In early 1213 the Mongols again descended onto the plains on North China. The Western Capital was quickly retaken and the main capital of Zhongdu again besieged. While many Jin troops were tied down in the capital, Mongol troops spent the summer and fall rampaging across the North China plain, looting and plundering much of current-day Shanxi, Hebei, and Shandong provinces. By early 1214 the armies had converged on the Central Capital and 1214 Chingis himself was bivouacked in the northern suburbs. The noose again the city was tightened, and his sons, and generals urged him to attack the city and put an end to the Jin Dynasty once and for all.
Inside the city walls the Jin Court was in shambles. Hushahu, the same man who had abandoned the Western Capital in 1211, had made his way to the Central Capital where he made a bid to seize control of the Jin Dynasty himself. First he killed the governor of the city and then seized the sitting Jin Emperor, the hapless Wanyan Yunji, who Chingis had earlier dismissed as an “imbecile.” After ordering court eunuchs to kill Wanyan Yunji he connived to put the aging Wanyan Hun, the older brother of Emperor Zhangzong, who had died back in 1208, on the throne as the new Jin emperor. Hushahu himself hoped to rule as the power behind the throne. But the backstabbing was not over. Shuhu Gaoji, a Jin general who harbored his own ambitions, seized Hushahu and had him executed. Now Wanyan Xun, who Hushahu had intended only as a figurehead, was ruling as Jin emperor. Whether he would be able to right the tottering Jin State and defend it against the Mongols camped outside the walls of his capital was open to question.
Chingis, with his well-developed spy network, must have been well aware of the turmoils in the inner circles of the Jin. Yet when pressed to force the walls of the Central Capital and overthrow the dynasty he hesitated. Plundering the countryside was one thing; actually overthrowing a dynasty and assuming the responsibility for governing its subjects was quite another matter. He had seized control of the Xi Xia Empire to the west while leaving the Tanguts to govern under his suzerainty and perhaps he envisioned the same relationship with the Jin. And there were very immediate, practical considerations to take into account. The siege had already dragged on for months and more months might be required to finally take Zhongdu. The Mongol forces drawn up around the capital were desperately short of food. The Christian missionary Carpini who would later visit the Mongol court claimed that the Mongols outside Zhongdu were so starved that they resorted to cannibalism and had to kill their own comrades for food. One out of every ten died to provide sustenance for the others, he claimed. This may have been a slanderous exaggeration, but numerous other sources attest to the dire straits of the Mongol troops. Rashid al-Din reported that “things were so bad they ate the corpses of their dead companions and of fallen horses; they even ate hay.”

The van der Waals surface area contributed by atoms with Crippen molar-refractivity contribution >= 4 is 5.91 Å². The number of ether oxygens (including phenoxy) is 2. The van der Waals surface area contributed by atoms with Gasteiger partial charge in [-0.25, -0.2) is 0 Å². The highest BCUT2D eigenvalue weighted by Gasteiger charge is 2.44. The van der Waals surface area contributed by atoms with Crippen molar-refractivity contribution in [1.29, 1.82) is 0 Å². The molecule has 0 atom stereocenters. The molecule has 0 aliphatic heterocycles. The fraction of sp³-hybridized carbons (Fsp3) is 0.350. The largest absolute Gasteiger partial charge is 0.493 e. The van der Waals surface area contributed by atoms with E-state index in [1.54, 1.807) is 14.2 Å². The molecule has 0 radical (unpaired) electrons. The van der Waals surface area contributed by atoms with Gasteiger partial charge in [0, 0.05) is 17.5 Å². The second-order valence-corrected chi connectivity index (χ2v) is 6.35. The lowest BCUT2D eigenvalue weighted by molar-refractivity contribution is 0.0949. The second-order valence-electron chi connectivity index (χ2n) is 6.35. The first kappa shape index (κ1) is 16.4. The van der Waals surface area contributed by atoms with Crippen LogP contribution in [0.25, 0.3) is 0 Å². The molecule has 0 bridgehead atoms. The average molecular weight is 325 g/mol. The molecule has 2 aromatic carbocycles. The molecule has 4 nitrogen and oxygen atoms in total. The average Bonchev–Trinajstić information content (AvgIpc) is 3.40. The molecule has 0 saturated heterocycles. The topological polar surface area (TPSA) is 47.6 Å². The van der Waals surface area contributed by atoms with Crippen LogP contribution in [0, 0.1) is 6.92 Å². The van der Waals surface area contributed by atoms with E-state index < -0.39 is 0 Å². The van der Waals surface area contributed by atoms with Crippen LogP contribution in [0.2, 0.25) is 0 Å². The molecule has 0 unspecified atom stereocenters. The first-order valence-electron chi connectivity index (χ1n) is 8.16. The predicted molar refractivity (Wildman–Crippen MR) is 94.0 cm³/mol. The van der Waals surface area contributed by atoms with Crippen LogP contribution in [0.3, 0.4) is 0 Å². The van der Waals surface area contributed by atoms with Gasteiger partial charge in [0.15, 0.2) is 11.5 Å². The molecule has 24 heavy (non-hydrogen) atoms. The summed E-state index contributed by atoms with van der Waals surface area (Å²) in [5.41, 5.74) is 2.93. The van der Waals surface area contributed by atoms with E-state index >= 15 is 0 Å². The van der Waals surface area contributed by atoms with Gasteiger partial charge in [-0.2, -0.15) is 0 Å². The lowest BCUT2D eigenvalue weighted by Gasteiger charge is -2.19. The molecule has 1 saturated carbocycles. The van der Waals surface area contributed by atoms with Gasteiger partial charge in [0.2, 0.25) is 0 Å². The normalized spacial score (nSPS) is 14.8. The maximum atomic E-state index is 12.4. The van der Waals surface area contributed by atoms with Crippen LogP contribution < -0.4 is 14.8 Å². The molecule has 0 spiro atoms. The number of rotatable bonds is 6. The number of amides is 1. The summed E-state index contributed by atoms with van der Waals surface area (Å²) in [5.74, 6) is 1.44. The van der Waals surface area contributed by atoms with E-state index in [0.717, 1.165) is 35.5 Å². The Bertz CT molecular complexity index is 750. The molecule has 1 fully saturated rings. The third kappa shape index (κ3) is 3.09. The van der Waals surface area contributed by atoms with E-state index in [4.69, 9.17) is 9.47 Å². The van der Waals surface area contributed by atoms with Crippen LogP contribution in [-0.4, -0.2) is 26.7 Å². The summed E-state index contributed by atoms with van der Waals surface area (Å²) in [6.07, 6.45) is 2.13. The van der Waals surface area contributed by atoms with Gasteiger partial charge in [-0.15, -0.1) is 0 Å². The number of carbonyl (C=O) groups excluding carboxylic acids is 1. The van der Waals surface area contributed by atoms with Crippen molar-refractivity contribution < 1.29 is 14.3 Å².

To make matters worse, an epidemic of some unspecified disease soon raged among the Mongol troops, and with the onset of Spring the legendary heat of the north China plain would debilitating to both the nomads used to their cool highlands on the Mongolian Plateau and to their horses. It was not clear how much longer the Mongols could hold out.
Chingis decided to make peace overtures. The Muslim merchant Jafar, a long time camp follower of Chingis who years earlier served as his envoy to the Jin and whose knowledge of the geography of the north China plain had proved invaluable during the invasion, was chosen to negotiate with the Jurchen court. The embattled Jurchens quickly came to terms, offering huge material inducements to persuade Chingis and his men to return to Mongolia. As part of the settlement, according to one source, Chingis received a Jin princess as a wife, 500 boy and girl slaves, 3000 horses, and quantities of gold and expensive fabrics.
The Secret History maintains that Chingis himself got only a princess named Qiguo but that his soldiers received vast qualities of gold, silver, satin, silk, and other expensive goods: “Our soldiers loaded as much of the satin and other goods as they could carry, tied the loads with silk, and left.”
Thus Chingis and his troops returned to the cool steppes of Mongolia returned laden with booty, and there was no doubt great rejoicing among the Mongolian women when they saw the luxurious silks, satins, and brocades their men had brought home for them.